|Region||Europe and North America|
The xhubleta is an undulating, bell-shaped folk skirt, worn by Albanian women. It usually is hung on the shoulders using two straps. Part of the Albanian traditional clothing, it has 13 to 17 strips and 5 pieces of felt. The bosom and the part of the xhubleta covered by the apron are made out of crocheted black wool. The bell shape is accentuated in the back part.
The xhubleta is a unique type of dress for its particular shape, structure, and decorating system. It is worn by Albanians in Northern Albania, Kosovo, North Macedonia and Montenegro. There are two types of xhubleta: one is narrow and the other is large. In regard to colors, only two colors are nowadays used: the white one for the unmarried women and the black one for the married ones, however in the past many colors were used, as witnessed by a 17th-century author, who claimed that the peacock did not have as many colors as the xhubleta worn by the women of Kelmend. It is thought that the diminishing in colors in the last two centuries is due to the limitation of its use only in remote mountainous areas.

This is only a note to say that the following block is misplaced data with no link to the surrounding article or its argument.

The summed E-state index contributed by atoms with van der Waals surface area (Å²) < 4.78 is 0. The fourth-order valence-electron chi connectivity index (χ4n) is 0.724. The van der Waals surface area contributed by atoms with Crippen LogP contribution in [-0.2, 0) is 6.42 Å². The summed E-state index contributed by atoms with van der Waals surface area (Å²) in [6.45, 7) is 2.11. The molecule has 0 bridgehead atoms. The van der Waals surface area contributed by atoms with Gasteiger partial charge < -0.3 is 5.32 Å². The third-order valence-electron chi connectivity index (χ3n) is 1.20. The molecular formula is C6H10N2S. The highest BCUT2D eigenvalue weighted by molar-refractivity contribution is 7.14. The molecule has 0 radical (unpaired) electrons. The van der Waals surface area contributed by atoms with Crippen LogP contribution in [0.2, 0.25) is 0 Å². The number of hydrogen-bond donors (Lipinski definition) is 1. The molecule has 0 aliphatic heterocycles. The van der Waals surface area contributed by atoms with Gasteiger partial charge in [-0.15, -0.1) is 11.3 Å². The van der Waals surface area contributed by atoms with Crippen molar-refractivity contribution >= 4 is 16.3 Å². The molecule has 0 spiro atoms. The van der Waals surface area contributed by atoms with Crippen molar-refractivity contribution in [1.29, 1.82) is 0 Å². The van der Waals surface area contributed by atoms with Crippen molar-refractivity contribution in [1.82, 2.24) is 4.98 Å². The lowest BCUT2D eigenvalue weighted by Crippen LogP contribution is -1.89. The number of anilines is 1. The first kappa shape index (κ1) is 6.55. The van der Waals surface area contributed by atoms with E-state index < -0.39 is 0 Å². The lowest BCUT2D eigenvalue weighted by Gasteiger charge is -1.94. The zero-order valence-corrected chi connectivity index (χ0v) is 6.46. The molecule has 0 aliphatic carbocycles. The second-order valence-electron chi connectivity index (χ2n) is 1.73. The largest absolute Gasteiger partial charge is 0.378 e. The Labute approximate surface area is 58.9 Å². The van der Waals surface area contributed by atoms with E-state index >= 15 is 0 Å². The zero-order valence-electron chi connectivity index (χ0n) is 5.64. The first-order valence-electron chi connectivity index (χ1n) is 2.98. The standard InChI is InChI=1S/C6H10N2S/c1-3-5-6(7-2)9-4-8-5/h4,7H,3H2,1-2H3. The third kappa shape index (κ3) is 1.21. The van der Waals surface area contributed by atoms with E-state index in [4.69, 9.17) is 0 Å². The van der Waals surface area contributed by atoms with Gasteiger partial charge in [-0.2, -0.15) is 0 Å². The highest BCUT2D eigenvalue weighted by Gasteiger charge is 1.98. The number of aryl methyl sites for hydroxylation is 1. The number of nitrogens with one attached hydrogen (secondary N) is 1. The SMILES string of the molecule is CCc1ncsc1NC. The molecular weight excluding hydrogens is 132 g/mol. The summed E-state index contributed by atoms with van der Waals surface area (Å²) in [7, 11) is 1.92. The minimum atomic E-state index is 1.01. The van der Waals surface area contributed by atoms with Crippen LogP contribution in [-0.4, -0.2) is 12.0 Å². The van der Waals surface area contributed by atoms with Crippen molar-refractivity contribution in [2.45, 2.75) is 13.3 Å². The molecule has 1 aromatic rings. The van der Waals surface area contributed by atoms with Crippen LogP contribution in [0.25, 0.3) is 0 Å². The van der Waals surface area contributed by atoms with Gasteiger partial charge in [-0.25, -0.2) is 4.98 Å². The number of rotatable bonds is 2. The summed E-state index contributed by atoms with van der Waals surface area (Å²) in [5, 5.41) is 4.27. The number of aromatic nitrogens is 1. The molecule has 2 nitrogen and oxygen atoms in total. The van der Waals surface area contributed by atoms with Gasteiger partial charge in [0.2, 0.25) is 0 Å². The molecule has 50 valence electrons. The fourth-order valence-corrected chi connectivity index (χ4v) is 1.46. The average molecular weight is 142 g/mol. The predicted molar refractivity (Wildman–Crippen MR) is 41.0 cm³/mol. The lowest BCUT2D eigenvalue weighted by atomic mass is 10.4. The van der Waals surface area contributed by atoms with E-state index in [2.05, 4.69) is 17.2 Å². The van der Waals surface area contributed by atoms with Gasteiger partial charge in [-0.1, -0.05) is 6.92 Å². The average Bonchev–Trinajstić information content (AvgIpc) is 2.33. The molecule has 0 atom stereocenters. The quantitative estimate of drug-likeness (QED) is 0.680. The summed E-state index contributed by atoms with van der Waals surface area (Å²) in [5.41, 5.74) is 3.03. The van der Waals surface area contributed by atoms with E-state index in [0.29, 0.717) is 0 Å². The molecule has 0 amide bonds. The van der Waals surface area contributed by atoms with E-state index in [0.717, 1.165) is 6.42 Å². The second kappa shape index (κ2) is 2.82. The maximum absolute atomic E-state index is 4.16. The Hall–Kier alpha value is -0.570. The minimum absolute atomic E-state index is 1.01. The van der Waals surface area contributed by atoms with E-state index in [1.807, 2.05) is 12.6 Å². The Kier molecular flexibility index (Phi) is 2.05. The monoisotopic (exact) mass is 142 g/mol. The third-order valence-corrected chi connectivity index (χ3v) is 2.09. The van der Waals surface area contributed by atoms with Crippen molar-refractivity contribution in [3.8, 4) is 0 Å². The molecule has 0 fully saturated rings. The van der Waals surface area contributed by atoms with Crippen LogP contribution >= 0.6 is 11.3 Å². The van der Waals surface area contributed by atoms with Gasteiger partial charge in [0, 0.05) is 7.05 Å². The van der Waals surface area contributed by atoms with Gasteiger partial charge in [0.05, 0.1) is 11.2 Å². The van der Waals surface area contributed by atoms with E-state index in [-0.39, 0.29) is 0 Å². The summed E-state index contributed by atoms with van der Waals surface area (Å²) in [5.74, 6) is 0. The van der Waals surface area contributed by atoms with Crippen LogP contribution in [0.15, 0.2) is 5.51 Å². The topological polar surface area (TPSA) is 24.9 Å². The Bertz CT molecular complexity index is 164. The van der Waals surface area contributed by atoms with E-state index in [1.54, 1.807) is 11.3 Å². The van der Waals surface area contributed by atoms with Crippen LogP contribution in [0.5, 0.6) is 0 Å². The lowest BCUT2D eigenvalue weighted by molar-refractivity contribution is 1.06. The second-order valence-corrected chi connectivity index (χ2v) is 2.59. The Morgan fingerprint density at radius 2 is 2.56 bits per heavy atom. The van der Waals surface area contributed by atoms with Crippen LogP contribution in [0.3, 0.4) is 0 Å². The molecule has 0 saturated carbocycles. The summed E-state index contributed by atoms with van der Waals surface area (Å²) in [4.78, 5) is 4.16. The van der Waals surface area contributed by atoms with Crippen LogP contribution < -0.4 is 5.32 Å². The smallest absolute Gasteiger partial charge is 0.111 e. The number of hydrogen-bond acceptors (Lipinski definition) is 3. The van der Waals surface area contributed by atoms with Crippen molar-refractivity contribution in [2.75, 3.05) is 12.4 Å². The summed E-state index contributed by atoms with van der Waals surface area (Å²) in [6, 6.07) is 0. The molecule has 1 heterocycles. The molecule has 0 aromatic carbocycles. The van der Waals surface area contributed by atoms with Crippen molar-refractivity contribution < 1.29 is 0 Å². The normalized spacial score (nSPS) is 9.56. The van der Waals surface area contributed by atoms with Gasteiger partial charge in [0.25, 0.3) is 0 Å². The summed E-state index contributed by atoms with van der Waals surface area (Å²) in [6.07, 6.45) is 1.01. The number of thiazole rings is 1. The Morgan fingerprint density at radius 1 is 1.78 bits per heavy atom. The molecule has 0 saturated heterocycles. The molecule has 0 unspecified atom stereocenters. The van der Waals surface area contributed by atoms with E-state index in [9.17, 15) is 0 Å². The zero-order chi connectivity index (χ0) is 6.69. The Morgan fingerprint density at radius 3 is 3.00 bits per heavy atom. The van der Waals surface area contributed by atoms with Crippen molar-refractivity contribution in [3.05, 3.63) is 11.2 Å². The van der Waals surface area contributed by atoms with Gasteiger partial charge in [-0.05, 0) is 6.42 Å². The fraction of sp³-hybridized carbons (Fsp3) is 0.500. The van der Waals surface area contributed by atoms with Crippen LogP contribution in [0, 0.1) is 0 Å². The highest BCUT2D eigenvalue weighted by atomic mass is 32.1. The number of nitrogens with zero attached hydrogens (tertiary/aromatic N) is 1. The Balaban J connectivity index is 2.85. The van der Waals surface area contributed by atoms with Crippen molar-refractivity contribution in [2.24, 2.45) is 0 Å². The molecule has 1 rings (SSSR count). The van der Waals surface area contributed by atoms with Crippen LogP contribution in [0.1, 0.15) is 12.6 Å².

The xhubleta was included in the List of Intangible Cultural Heritage in Need of Urgent Safeguarding by UNESCO in 2022.
The xhubleta has ancient origins. It represents similarities to wearing of some Neolithic figures found in Bosnia, but also in other areas of the Mediterranean region, belonging to the second millennium BC, and linking accordingly with old Mediterranean civilisation. It is usually decorated with Albanian symbolic elements of ancient pagan origins, such as the symbols of the sun, of the moon, of the stars, eagles, and serpents. The mostly geometric ornaments show the archaic character of this costume.